8. Bridge the cultural divide. Companies aren't like universities and vice versa, but understanding how both types of organizations are becoming like the other will help.
Read the whole article HERE.

The Growing Idea that Big Tech is Bad
It seems like a daily occurrence: yet another technology company is named in an incident that impacts information about millions of Americans. Whether it's Facebook or Google or Yahoo, we're confronted with the reality that the technology companies that are the darlings of Silicon Valley are also the holders of unimaginable amounts of personal data about each of us.
All of this is taking place amidst of another, less obvious trend - mergers and acquisitions leading to a less competitive economy. A Brookings Report points out that in 1954, the top 60 firms in the country accounted for less than 20 percent of GDP. Now, the top 20 firms account for more than 20 percent.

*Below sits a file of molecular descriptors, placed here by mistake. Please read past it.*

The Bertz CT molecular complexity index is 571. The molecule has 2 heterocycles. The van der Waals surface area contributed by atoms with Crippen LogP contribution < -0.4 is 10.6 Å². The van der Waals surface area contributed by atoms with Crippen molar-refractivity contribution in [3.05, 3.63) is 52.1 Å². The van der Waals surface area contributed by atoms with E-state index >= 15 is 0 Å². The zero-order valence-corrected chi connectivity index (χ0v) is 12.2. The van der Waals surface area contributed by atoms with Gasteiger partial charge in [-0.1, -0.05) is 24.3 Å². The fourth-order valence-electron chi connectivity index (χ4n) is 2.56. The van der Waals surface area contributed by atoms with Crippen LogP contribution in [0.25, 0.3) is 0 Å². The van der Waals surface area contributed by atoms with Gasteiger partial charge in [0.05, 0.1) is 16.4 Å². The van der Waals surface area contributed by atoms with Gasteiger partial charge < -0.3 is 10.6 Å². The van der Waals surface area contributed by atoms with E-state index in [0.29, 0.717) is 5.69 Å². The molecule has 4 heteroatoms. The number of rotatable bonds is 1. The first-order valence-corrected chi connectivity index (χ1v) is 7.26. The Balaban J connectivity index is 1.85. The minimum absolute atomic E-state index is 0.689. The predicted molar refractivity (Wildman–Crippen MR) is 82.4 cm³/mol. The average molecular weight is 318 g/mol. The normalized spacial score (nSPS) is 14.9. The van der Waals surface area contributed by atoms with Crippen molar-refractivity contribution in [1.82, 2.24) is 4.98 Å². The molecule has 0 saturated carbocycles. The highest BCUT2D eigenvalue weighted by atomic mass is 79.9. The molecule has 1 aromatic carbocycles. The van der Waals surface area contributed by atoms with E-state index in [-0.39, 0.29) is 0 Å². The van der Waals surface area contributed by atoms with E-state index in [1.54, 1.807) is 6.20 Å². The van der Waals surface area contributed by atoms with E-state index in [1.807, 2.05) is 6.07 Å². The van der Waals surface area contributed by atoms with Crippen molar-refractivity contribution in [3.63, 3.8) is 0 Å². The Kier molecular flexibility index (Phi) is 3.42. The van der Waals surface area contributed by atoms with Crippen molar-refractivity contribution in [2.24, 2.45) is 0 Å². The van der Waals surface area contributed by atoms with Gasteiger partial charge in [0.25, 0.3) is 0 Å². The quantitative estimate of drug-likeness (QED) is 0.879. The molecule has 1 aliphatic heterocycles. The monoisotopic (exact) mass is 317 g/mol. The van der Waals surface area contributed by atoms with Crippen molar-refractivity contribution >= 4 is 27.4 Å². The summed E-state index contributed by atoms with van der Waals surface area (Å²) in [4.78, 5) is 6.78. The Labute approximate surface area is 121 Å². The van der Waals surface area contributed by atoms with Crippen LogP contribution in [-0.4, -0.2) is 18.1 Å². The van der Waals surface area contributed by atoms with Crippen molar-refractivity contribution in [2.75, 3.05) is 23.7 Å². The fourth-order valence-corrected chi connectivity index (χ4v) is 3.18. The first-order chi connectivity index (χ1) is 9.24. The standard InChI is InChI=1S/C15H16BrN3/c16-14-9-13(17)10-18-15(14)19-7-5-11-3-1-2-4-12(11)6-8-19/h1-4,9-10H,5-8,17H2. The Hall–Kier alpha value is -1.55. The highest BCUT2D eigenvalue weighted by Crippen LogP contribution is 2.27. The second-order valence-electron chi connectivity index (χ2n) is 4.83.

And, over the last two decades, over 75 percent of US industries have seen an increase in concentration. Google, for instance, has purchased over 120 firms in the past ten years. Only five firms publish over 2/3 of all books in the US. Two breweries control 80 percent of the domestic beer market. The ten largest banks in the country control 54% of all assets.
Brookings calls for a new antitrust regime; others are dragging Big Tech in front of Congress. ( HERE) Esquire just published an article calling for the big 4 - Amazon, Facebook, Google and Apple - to be broken up. ( HERE) Whew!

In This Issue - March 2018

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Quote of the Month